The coated abrasives for Examples 5-8 and Comparative Example F were made according to the General Procedure for Making Coated Abrasives except the make coat was applied at a coating weight of 200 g/m2 (wet); grade 100 silicon carbide was applied to the make coat at 402 g/m2; the size coat was applied at 230 g/m2 (wet); and a supersize coat was applied at 215 g/m2. The supersize for Comparative Example F had the same composition as the supersize composition to that of Comparative Example A. The supersize for Example 5 was the same as that of Example 4. For Example 6, the supersize composition was 50% ACR/50% K3PO4. The supersize composition of Example 7 was 50% ACR/50% Ba3(PO4)2, and the supersize composition of Example 8 was 50% ACR/50% Na3PO4. H2O. Test Procedure I was used to test the performance of these examples and the results are summarized in Table IV.
Comp. Ex. F
The coated abrasives for Examples 9-13 and Comparative Examples G and H were made according to the General Procedure for Making Coated Abrasives except the make coat was applied at a coating weight of 117 g/m2 (wet; grade 100 silicon carbide was applied to the make coat at 242 g/m2; the size coat was applied at 150 g/m2 (wet); and a supersize coat was applied at 130 g/m2.
The supersize coats of Examples 9-12 and Comparative Example G used the following composition: 11.2% BPAS, 7.5% PA, 50.4% of the grinding aid(s) in the weight % ratio indicated in Table V, 28.0% WC100, 2.9% IO. Comparative Example H was the same as Comparative Example G except it omitted the grinding aid component. Test Procedure I was used to test the performance of these examples and the results are summarized in Table V.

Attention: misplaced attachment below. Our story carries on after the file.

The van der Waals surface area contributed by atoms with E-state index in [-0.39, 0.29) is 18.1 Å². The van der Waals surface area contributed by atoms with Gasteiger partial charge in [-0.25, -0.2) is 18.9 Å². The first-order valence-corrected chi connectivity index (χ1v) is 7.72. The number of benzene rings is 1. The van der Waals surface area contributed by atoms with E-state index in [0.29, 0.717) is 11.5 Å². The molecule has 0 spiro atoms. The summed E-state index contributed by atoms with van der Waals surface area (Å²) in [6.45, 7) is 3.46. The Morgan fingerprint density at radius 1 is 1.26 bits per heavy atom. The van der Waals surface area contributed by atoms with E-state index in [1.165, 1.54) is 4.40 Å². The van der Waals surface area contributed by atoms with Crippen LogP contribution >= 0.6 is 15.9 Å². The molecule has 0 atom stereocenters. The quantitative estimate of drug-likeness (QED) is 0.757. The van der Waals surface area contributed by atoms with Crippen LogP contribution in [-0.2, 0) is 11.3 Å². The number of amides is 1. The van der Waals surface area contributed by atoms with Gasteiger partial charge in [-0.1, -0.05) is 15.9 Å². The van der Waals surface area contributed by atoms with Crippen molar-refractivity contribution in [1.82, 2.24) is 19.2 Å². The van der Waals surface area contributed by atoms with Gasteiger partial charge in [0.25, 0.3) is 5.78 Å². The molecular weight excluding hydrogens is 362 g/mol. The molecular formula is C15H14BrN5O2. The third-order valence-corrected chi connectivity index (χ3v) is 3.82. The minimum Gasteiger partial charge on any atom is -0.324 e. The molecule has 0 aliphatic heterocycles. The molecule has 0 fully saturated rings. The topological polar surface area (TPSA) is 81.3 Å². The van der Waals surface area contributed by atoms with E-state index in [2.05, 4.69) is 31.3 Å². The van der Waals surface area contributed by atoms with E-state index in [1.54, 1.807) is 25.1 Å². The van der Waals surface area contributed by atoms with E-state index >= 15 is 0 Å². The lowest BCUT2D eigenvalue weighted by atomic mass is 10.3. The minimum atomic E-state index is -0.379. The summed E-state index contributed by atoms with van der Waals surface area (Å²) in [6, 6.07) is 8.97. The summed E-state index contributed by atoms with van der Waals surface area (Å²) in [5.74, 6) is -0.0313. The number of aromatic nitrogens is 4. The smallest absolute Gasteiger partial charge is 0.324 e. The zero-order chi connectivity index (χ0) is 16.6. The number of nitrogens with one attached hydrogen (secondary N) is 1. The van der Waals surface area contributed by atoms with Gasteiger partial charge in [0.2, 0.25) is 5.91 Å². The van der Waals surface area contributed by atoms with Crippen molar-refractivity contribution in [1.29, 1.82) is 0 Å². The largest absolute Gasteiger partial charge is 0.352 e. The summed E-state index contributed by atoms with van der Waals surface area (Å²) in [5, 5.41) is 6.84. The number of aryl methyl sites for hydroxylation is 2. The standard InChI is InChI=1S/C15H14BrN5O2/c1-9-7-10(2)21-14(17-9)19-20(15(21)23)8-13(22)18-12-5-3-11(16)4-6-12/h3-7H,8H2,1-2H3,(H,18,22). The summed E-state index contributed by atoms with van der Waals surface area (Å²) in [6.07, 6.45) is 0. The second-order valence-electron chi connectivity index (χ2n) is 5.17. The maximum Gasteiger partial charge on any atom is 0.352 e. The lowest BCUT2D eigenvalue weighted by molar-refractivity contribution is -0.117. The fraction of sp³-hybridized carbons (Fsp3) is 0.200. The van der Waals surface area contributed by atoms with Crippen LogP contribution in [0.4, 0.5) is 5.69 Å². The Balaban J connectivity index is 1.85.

Comp. Ex. G
Comp. Ex. H
The coated abrasives for Examples 13-14 and Comparative Example I were made according to the General Procedure for Making Coated Abrasives except the make coat was applied at a coating weight of 142 g/m2 (wet); grade 100 silicon carbide was applied to the make coat at 602 g/m2; the size coat was applied at 130 g/m2 (wet); and a supersize composition for Comparative Example G. The supersize composition of Example 13 was the same as that of Example 9. The supersize composition of Example 14 was the same as that of Example 12. Test Procedure I was used to test the performance of these examples and the results are summarized in Table VI.
Comp. Ex. I
Various modifications and alterations of this invention will become apparent to those skilled in the art from the foregoing description without departing from the scope of spirit of this invention.
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|US5116392 *||27 Dec 1989||26 May 1992||Tyrolit - Schleifmittelwerke Swarovski K.G.||Abrasive article and abrasive|